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            Role of viruses in exacerbations of chronic obstructive pulmonary disease.

            Exacerbations of chronic obstructive pulmonary disease (COPD) are a major cause of morbidity and mortality and hospital admission. Respiratory viral infections, especially rhinoviruses, are a major cause of COPD exacerbations, with upper respiratory tract infections being associated with over 50% of COPD exacerbations. The presence of an upper respiratory tract infection leads to a more severe exacerbation and a longer symptom recovery time at exacerbation. Respiratory viral infections occurring during COPD exacerbations are more likely to lead to hospitalization. Sputum inflammatory markers were found to be higher in those patients with symptoms of a common cold or where rhinovirus was detected at exacerbation, thus suggesting that viral infections lead to greater airway inflammation and thus more severe exacerbations. COPD exacerbations are associated also with systemic inflammatory effects with increases in markers such as plasma fibrinogen and interleukin-6. Respiratory viruses have also been detected when the patients are stable, and this suggests that chronic viral infection may occur. Strategies to prevent viral infection will have a significant effect on the morbidity of COPD and will improve quality of life.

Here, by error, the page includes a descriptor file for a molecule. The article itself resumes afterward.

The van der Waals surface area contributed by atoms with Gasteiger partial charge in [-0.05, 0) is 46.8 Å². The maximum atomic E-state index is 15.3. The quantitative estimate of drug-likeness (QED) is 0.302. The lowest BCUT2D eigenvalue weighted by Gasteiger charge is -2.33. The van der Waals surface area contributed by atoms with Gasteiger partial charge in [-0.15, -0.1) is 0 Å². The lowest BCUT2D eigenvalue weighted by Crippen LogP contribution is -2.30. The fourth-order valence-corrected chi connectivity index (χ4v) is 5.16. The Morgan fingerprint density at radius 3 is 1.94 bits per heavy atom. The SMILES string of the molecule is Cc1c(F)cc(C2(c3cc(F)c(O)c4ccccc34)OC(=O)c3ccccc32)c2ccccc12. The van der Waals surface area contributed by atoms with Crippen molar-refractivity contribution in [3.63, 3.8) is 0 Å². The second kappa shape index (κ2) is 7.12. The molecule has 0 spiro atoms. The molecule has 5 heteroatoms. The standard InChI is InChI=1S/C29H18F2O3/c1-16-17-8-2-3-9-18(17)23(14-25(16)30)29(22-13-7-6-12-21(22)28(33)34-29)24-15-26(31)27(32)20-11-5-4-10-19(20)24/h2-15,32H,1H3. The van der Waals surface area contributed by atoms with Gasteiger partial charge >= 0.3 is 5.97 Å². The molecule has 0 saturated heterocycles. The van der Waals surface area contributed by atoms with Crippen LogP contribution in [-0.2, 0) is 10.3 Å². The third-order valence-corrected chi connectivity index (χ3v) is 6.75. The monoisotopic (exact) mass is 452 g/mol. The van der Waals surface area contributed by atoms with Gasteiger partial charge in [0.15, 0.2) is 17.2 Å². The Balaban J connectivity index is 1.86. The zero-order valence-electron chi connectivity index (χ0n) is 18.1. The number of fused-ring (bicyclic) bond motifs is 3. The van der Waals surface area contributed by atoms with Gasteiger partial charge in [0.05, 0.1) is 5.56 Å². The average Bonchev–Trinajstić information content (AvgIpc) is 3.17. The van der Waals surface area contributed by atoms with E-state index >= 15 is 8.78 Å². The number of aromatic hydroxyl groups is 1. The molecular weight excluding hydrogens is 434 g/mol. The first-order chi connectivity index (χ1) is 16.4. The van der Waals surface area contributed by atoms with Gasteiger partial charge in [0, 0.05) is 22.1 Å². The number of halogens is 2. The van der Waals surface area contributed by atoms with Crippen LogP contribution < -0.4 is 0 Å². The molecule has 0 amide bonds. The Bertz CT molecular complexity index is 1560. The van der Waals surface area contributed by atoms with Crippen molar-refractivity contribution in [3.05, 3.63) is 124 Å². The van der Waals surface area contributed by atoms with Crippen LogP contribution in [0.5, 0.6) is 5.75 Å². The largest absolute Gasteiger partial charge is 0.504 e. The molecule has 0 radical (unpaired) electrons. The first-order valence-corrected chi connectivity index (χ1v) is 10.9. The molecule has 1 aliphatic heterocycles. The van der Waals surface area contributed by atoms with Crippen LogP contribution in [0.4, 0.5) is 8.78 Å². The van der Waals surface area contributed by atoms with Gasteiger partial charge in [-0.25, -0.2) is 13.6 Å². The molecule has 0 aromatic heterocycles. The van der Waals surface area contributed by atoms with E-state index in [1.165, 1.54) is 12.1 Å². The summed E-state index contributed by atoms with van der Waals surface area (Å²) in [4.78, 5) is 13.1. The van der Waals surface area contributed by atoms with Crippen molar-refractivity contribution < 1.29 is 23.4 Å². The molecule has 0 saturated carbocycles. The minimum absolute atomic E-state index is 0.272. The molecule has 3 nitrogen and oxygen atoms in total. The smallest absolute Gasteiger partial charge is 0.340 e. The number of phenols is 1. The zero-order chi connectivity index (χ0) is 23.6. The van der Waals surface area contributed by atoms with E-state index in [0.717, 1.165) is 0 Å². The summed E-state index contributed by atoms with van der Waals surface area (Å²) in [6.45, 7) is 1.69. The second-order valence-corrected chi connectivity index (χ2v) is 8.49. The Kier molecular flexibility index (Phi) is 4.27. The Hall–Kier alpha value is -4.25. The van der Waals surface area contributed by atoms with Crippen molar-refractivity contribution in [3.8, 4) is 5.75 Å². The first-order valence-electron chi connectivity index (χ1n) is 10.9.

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              Public trust in physicians--U.S. medicine in international perspective.


                Author and article information

                Int J Chron Obstruct Pulmon Dis
                Int J Chron Obstruct Pulmon Dis
                International Journal of Chronic Obstructive Pulmonary Disease
                15 November 2019
                : 14
                : 2527-2533
                [1 ]Division of Respiratory and Critical Care Medicine, University Medicine Cluster, National University Hospital, National University Health System , Singapore
                [2 ]Biostatistics Unit, Yong Loo Lin School of Medicine, National University of Singapore , Singapore
                [3 ]Fast and Chronic Programmes, Alexandra Hospital, National University Health System , Singapore
                [4 ]Department of Respiratory Medicine, Ng Teng Fong General Hospital, National University Health System , Singapore
                Author notes
                Correspondence: Andrew Li Yong Loo Lin School of Medicine, National University of Singapore Division of Respiratory and Critical Care Medicine, National University Hospital , NUHS Tower Block, Level 10 5 Lower Kent Ridge Road, 119228Singapore Email
                © 2019 Li et al.

                This work is published and licensed by Dove Medical Press Limited. The full terms of this license are available at and incorporate the Creative Commons Attribution – Non Commercial (unported, v3.0) License ( By accessing the work you hereby accept the Terms. Non-commercial uses of the work are permitted without any further permission from Dove Medical Press Limited, provided the work is properly attributed. For permission for commercial use of this work, please see paragraphs 4.2 and 5 of our Terms (

                Page count
                Figures: 1, Tables: 3, References: 42, Pages: 7
                Original Research

                Respiratory medicine

                influenza vaccination, quality improvement project, copd